To all the pets I’ve loved before: Thank you for loving me back unconditionally. I mean really, one of the things I appreciate most about pets is the way they’re so quick to forgive, and so eager to show you all of the affection their little hearts can hold. If you have an animal baby in your life, you can probably relate, but you might not realize what your pet can teach you — you know, aside from how to pick up dog food without getting any of it on your skin.
Whenever I tell my dog he can’t have scraps from my lunch, or accidentally step on my cat’s paw, I can’t hep but feel so incredibly guilty. But after only a few minutes, Hank and Kit Kat are right back at my side, ready for all the snuggles I can give them. I’ve had various cats, dogs, hamsters, and even fish since I was 8 years old, and besides teaching me the responsibility of caring for the needs of another living being — and the fact that pets make the best hot water bottle substitutes — I’ve also gleaned more serious lessons from the animals I’ve grown up with. My cat has taught me to be in tune with the emotions and boundaries of others. My dog is a great example for striking up a balance between lounging on the couch and running outside to spend some extra energy.
At the end of the day, even though I’m technically the caretaker for my fur babies, they’re the ones who have really taken care of me. Here’s what they’ve taught me, and what your pets might teach you, over the years.
The importance of physical connection
There’s nothing quite as soothing as gently scratching the top of a cat’s head until he falls asleep. This kind of physical contact, it turns out, can actually have a pretty positive effect on your own mental state. In a joint study by two charitable organizations based in the UK, Cats Protection and the Mental Health Foundation, researchers looked at how caring for a cat affected their owner’s depression by studying 600 cat- and non-cat-owning people. They found that 87 percent of cat owners said that their fur babies positively impact their mental health, and a third of respondents said that stroking their cat was a calming and helpful activity.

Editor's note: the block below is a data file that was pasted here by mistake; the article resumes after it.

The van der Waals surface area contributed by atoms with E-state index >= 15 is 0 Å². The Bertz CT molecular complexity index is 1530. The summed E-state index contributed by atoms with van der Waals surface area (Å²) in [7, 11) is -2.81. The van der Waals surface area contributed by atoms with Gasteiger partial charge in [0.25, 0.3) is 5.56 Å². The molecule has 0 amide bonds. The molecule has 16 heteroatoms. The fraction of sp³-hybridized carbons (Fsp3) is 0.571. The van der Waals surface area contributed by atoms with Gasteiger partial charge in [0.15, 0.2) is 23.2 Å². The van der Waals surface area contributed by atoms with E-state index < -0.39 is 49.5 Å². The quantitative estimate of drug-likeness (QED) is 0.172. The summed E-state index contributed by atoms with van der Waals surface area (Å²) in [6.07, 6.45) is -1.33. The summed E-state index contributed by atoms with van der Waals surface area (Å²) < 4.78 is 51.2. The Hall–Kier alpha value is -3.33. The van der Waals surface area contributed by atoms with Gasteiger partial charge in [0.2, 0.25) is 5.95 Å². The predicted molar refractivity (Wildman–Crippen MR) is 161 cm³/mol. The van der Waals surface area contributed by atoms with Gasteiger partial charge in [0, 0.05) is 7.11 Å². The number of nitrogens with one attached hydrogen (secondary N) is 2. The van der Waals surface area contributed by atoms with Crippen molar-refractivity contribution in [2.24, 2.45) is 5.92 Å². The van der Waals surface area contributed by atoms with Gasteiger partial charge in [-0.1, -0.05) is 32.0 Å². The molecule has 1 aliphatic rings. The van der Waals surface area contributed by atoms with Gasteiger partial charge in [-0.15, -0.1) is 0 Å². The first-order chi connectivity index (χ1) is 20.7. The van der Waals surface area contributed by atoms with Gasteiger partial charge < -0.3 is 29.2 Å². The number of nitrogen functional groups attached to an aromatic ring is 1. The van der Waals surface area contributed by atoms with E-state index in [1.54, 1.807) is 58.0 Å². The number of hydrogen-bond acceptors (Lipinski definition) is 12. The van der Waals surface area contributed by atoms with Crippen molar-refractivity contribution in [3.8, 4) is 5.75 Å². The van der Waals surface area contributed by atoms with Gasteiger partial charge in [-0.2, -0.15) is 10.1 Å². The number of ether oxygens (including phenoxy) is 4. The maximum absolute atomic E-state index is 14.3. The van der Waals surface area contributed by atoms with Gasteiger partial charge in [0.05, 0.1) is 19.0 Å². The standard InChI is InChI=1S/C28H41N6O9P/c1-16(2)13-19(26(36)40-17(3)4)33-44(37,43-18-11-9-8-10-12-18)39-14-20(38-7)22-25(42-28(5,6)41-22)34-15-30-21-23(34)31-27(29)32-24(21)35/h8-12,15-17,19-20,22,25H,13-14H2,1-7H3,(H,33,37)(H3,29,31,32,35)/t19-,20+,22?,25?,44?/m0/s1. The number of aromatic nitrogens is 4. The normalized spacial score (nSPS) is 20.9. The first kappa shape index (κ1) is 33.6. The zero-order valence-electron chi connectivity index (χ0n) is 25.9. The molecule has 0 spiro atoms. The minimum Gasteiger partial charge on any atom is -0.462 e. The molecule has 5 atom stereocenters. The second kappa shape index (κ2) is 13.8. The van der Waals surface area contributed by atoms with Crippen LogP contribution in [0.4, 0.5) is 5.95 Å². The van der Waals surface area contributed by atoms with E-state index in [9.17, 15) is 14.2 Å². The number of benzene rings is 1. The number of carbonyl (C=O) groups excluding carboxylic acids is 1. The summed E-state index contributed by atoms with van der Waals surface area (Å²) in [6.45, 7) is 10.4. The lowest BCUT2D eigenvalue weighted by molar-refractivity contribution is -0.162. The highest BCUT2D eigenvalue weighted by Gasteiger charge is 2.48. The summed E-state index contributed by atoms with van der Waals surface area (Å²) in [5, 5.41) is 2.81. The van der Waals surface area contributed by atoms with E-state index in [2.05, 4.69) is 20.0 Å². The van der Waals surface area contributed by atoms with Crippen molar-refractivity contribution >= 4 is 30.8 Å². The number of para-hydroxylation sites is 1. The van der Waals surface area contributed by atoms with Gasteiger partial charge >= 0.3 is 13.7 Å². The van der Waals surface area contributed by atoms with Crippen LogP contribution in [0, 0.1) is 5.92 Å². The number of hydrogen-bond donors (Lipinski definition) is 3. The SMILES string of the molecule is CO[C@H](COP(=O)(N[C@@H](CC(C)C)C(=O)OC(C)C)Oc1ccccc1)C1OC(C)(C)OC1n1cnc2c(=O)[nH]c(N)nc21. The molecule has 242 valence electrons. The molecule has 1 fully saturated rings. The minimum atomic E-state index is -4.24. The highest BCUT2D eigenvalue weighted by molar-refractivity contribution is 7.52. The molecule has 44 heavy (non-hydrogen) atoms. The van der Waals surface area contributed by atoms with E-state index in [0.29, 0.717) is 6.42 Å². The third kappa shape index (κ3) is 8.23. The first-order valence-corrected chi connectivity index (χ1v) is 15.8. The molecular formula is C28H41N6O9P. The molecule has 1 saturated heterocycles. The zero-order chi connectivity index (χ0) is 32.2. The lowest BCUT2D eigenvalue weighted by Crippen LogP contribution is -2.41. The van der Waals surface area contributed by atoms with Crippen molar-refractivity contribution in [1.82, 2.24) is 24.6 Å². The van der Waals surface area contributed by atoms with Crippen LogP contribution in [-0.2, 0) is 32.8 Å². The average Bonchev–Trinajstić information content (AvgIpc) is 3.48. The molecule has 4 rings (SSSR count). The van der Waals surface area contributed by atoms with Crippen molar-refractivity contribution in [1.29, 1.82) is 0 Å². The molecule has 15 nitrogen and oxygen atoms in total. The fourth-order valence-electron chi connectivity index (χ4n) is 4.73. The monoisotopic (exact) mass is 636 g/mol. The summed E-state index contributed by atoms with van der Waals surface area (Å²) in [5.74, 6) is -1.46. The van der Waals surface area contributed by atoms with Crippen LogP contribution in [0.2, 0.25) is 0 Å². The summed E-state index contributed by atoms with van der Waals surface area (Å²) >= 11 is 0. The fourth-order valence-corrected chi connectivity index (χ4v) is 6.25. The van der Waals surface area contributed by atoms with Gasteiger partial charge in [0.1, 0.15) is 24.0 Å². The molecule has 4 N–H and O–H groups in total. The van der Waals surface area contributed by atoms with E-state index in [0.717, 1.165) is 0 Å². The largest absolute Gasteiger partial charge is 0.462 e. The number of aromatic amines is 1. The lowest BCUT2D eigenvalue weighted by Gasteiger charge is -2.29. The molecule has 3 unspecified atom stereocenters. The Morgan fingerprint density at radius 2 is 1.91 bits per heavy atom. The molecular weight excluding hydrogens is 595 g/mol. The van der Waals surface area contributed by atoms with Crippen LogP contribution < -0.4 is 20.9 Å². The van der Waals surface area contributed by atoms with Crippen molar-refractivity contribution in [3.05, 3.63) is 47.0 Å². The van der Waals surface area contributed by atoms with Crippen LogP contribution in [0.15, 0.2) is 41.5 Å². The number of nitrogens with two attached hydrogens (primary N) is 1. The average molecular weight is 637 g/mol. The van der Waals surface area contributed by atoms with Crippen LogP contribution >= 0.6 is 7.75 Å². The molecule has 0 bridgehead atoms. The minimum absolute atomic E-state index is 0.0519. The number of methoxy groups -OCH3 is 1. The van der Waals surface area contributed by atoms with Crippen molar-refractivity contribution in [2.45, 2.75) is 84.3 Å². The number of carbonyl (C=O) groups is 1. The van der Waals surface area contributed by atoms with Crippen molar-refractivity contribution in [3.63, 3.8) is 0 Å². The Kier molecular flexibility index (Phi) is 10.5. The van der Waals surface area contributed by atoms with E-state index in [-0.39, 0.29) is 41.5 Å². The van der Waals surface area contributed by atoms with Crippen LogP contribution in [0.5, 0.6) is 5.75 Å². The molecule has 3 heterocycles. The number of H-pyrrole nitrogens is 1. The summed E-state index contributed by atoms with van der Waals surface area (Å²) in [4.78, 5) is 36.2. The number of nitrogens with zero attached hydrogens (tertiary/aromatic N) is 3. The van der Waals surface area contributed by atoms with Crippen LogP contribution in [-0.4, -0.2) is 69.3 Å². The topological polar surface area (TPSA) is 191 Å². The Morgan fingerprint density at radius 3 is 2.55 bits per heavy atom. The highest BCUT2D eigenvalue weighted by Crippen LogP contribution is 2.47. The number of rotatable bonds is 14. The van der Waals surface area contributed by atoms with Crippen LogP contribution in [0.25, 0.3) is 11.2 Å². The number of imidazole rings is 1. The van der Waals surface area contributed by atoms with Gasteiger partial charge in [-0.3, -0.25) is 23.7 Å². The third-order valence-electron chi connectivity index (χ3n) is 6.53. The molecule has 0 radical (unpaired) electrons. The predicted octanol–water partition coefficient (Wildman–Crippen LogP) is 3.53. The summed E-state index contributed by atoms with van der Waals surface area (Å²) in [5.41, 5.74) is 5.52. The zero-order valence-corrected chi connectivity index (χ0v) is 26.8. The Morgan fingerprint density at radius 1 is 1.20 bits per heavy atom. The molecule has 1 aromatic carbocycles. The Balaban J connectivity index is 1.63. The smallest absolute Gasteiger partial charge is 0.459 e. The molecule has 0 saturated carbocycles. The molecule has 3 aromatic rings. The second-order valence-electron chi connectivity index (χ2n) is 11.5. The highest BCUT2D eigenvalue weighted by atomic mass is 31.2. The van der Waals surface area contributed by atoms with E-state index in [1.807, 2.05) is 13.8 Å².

The power of a good stroll
A study published in the Journal of Physical Activity and Health looked at the lifestyle habits of over 40,000 adults to determine the relationship between being a pet parent and how much you engage in physical activity (specifically walking). Surprisingly enough, dog owners were found to be slightly less likely to walk for transportation than cat owners or pet-less folks, though the catch here is that dog owners appear to be more likely to walk for leisure compared to non-dog owners.
In other words, your pup really does seem to help teach you the value and benefits of regular physical activity, particularly when you don’t actually have to be active.
How to keep calm under pressure
It’s pretty rare for my dog or my cat to get stressed most of the time, unless I’ve just left for the day and they’re feeling anxious without me. Just like my presence is comforting to my little ones, it turns out that having your pet around helps you reduce stress, too. In a study published in the medical journal Psychosomatic Medicine, pet owners and those without furry friends were asked to complete a math exercise within a given time limit. According to the study’s results, the participants who had cats or dogs to go home to were less likely to have rising heart rates and blood pressure levels, and when their pets were brought into the room, they made fewer math errors than their counterparts without a pup or kitten.
How to be a good leader
Ready to become the #girlboss you’ve always wanted to be? Give some extra love to your cute canine or your sweet cat because, according to an online survey of 857 Americans, conducted by Banfield Pet Hospital and Kelton Research, owning a pet could be a contributing factor to your professional success. The results of the survey, which were shared directly with Elite Daily via email, showed that 86 percent of pet owners say they have better time management and multitasking skills because of their fur babies.
Starting out with a pet at an early age seems to be part of the equation, at least according to professionals’ perceptions. Ninety percent of executives in the survey responded that they felt children would be more successful in school if they cared for a pet.
Honestly, even without all the life benefits that your furry pal brings, having a companion that loves you unconditionally is the best gift ever. Also, the snuggles are unreal.
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